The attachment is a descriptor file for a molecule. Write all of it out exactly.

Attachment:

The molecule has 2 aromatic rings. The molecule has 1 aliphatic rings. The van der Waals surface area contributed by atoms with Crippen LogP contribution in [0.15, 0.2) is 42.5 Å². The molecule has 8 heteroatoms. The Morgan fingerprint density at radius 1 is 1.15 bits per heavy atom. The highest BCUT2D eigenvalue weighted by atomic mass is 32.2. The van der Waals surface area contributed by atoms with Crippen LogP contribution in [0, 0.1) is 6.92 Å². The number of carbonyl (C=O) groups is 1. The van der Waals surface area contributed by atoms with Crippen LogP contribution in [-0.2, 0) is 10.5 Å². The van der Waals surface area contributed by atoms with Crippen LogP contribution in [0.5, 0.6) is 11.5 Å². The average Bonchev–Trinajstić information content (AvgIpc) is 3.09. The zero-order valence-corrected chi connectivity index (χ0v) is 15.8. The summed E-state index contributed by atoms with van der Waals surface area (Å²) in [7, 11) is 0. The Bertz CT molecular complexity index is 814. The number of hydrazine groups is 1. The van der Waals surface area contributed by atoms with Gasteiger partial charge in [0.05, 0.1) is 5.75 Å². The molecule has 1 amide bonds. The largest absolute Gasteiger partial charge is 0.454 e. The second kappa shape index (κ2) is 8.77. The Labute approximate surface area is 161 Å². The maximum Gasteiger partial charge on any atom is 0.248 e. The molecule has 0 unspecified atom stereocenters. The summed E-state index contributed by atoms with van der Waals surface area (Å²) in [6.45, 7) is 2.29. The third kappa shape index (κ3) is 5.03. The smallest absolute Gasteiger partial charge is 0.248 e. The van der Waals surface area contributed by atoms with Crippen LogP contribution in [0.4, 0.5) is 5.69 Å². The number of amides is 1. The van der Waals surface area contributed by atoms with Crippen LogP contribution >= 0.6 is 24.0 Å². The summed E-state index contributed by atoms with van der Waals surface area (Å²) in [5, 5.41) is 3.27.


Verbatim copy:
The molecule has 2 aromatic rings. The molecule has 1 aliphatic rings. The van der Waals surface area contributed by atoms with Crippen LogP contribution in [0.15, 0.2) is 42.5 Å². The molecule has 8 heteroatoms. The Morgan fingerprint density at radius 1 is 1.15 bits per heavy atom. The highest BCUT2D eigenvalue weighted by atomic mass is 32.2. The van der Waals surface area contributed by atoms with Crippen LogP contribution in [0, 0.1) is 6.92 Å². The number of carbonyl (C=O) groups is 1. The van der Waals surface area contributed by atoms with Crippen LogP contribution in [-0.2, 0) is 10.5 Å². The van der Waals surface area contributed by atoms with Crippen LogP contribution in [0.5, 0.6) is 11.5 Å². The average Bonchev–Trinajstić information content (AvgIpc) is 3.09. The zero-order valence-corrected chi connectivity index (χ0v) is 15.8. The summed E-state index contributed by atoms with van der Waals surface area (Å²) in [7, 11) is 0. The Bertz CT molecular complexity index is 814. The number of hydrazine groups is 1. The van der Waals surface area contributed by atoms with Gasteiger partial charge in [0.05, 0.1) is 5.75 Å². The molecule has 1 amide bonds. The largest absolute Gasteiger partial charge is 0.454 e. The second kappa shape index (κ2) is 8.77. The Labute approximate surface area is 161 Å². The maximum Gasteiger partial charge on any atom is 0.248 e. The molecule has 0 unspecified atom stereocenters. The summed E-state index contributed by atoms with van der Waals surface area (Å²) in [6.45, 7) is 2.29. The third kappa shape index (κ3) is 5.03. The smallest absolute Gasteiger partial charge is 0.248 e. The van der Waals surface area contributed by atoms with Crippen LogP contribution in [0.4, 0.5) is 5.69 Å². The number of amides is 1. The van der Waals surface area contributed by atoms with Crippen LogP contribution >= 0.6 is 24.0 Å². The summed E-state index contributed by atoms with van der Waals surface area (Å²) in [5, 5.41) is 3.27.